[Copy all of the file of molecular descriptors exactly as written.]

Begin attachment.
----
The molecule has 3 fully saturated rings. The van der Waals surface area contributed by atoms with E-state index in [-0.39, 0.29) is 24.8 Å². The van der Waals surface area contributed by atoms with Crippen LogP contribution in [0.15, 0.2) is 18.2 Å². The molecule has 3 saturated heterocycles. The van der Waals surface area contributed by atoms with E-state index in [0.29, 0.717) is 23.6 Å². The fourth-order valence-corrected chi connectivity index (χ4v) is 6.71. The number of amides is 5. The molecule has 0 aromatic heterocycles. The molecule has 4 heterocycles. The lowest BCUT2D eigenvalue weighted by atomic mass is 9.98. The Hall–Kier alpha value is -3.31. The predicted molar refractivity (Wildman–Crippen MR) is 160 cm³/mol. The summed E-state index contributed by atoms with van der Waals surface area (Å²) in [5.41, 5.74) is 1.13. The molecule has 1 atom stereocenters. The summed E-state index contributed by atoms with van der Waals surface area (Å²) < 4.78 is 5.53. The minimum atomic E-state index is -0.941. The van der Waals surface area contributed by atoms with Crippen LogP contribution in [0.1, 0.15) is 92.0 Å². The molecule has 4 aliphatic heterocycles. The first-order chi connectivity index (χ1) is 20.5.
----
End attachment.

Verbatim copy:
The molecule has 3 fully saturated rings. The van der Waals surface area contributed by atoms with E-state index in [-0.39, 0.29) is 24.8 Å². The van der Waals surface area contributed by atoms with Crippen LogP contribution in [0.15, 0.2) is 18.2 Å². The molecule has 3 saturated heterocycles. The van der Waals surface area contributed by atoms with E-state index in [0.29, 0.717) is 23.6 Å². The fourth-order valence-corrected chi connectivity index (χ4v) is 6.71. The number of amides is 5. The molecule has 0 aromatic heterocycles. The molecule has 4 heterocycles. The lowest BCUT2D eigenvalue weighted by atomic mass is 9.98. The Hall–Kier alpha value is -3.31. The predicted molar refractivity (Wildman–Crippen MR) is 160 cm³/mol. The summed E-state index contributed by atoms with van der Waals surface area (Å²) in [5.41, 5.74) is 1.13. The molecule has 1 atom stereocenters. The summed E-state index contributed by atoms with van der Waals surface area (Å²) < 4.78 is 5.53. The minimum atomic E-state index is -0.941. The van der Waals surface area contributed by atoms with Crippen LogP contribution in [0.1, 0.15) is 92.0 Å². The molecule has 4 aliphatic heterocycles. The first-order chi connectivity index (χ1) is 20.5.